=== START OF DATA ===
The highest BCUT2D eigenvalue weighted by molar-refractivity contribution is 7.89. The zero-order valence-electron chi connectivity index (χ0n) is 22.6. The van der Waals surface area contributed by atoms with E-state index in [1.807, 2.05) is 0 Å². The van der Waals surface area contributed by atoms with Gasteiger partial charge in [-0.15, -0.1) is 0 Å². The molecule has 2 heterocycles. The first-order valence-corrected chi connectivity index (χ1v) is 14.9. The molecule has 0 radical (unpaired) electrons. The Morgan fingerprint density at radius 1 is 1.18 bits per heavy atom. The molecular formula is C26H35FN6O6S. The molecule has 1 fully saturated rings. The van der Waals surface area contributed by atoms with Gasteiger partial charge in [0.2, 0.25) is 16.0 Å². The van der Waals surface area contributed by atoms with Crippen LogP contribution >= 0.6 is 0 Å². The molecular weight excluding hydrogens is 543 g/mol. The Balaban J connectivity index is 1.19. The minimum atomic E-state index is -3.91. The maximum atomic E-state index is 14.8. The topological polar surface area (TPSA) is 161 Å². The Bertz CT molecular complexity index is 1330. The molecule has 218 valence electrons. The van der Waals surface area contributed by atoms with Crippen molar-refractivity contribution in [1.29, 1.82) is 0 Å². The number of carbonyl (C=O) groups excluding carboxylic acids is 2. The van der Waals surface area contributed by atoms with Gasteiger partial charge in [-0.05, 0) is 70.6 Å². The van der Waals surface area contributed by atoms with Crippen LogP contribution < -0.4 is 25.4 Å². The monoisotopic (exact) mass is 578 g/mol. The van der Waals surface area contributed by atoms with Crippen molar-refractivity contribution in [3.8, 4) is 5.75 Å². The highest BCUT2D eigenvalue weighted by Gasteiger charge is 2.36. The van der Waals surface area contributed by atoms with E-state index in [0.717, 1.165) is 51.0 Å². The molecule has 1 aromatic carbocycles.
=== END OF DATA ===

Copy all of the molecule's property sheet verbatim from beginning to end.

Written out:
The highest BCUT2D eigenvalue weighted by molar-refractivity contribution is 7.89. The zero-order valence-electron chi connectivity index (χ0n) is 22.6. The van der Waals surface area contributed by atoms with E-state index in [1.807, 2.05) is 0 Å². The van der Waals surface area contributed by atoms with Gasteiger partial charge in [-0.15, -0.1) is 0 Å². The molecule has 2 heterocycles. The first-order valence-corrected chi connectivity index (χ1v) is 14.9. The molecule has 0 radical (unpaired) electrons. The Morgan fingerprint density at radius 1 is 1.18 bits per heavy atom. The molecular formula is C26H35FN6O6S. The molecule has 1 fully saturated rings. The van der Waals surface area contributed by atoms with Gasteiger partial charge in [0.2, 0.25) is 16.0 Å². The van der Waals surface area contributed by atoms with Crippen LogP contribution >= 0.6 is 0 Å². The molecular weight excluding hydrogens is 543 g/mol. The Balaban J connectivity index is 1.19. The minimum atomic E-state index is -3.91. The maximum atomic E-state index is 14.8. The topological polar surface area (TPSA) is 161 Å². The Bertz CT molecular complexity index is 1330. The molecule has 218 valence electrons. The van der Waals surface area contributed by atoms with Crippen molar-refractivity contribution in [1.29, 1.82) is 0 Å². The number of carbonyl (C=O) groups excluding carboxylic acids is 2. The van der Waals surface area contributed by atoms with Gasteiger partial charge in [-0.05, 0) is 70.6 Å². The van der Waals surface area contributed by atoms with Crippen LogP contribution < -0.4 is 25.4 Å². The monoisotopic (exact) mass is 578 g/mol. The van der Waals surface area contributed by atoms with Crippen molar-refractivity contribution in [3.8, 4) is 5.75 Å². The highest BCUT2D eigenvalue weighted by Gasteiger charge is 2.36. The van der Waals surface area contributed by atoms with E-state index in [0.717, 1.165) is 51.0 Å². The molecule has 1 aromatic carbocycles.